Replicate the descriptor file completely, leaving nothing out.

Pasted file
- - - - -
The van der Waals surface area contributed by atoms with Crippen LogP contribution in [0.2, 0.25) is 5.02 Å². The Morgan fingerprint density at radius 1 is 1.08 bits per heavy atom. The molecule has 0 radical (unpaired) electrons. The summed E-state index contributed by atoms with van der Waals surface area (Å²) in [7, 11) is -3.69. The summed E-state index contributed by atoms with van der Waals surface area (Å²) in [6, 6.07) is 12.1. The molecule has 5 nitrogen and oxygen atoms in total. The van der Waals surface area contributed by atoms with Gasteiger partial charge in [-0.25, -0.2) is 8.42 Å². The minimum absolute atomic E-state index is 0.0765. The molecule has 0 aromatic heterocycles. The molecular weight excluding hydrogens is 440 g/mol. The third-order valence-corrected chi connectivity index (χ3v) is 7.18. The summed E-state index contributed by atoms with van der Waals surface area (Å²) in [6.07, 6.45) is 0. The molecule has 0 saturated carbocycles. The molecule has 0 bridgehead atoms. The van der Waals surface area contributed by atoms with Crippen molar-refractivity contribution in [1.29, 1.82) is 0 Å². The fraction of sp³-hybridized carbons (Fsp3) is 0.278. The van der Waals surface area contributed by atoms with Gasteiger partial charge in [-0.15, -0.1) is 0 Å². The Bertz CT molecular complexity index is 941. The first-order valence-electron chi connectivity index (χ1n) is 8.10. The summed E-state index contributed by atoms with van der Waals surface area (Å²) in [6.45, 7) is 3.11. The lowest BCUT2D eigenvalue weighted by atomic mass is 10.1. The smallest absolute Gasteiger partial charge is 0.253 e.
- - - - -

The van der Waals surface area contributed by atoms with Crippen LogP contribution in [0.2, 0.25) is 5.02 Å². The Morgan fingerprint density at radius 1 is 1.08 bits per heavy atom. The molecule has 0 radical (unpaired) electrons. The summed E-state index contributed by atoms with van der Waals surface area (Å²) in [7, 11) is -3.69. The summed E-state index contributed by atoms with van der Waals surface area (Å²) in [6, 6.07) is 12.1. The molecule has 5 nitrogen and oxygen atoms in total. The van der Waals surface area contributed by atoms with Gasteiger partial charge in [-0.25, -0.2) is 8.42 Å². The minimum absolute atomic E-state index is 0.0765. The molecule has 0 aromatic heterocycles. The molecular weight excluding hydrogens is 440 g/mol. The third-order valence-corrected chi connectivity index (χ3v) is 7.18. The summed E-state index contributed by atoms with van der Waals surface area (Å²) in [6.07, 6.45) is 0. The molecule has 0 saturated carbocycles. The molecule has 0 bridgehead atoms. The van der Waals surface area contributed by atoms with Crippen molar-refractivity contribution in [1.29, 1.82) is 0 Å². The fraction of sp³-hybridized carbons (Fsp3) is 0.278. The van der Waals surface area contributed by atoms with Gasteiger partial charge in [-0.15, -0.1) is 0 Å². The Bertz CT molecular complexity index is 941. The first-order valence-electron chi connectivity index (χ1n) is 8.10. The summed E-state index contributed by atoms with van der Waals surface area (Å²) in [6.45, 7) is 3.11. The lowest BCUT2D eigenvalue weighted by atomic mass is 10.1. The smallest absolute Gasteiger partial charge is 0.253 e.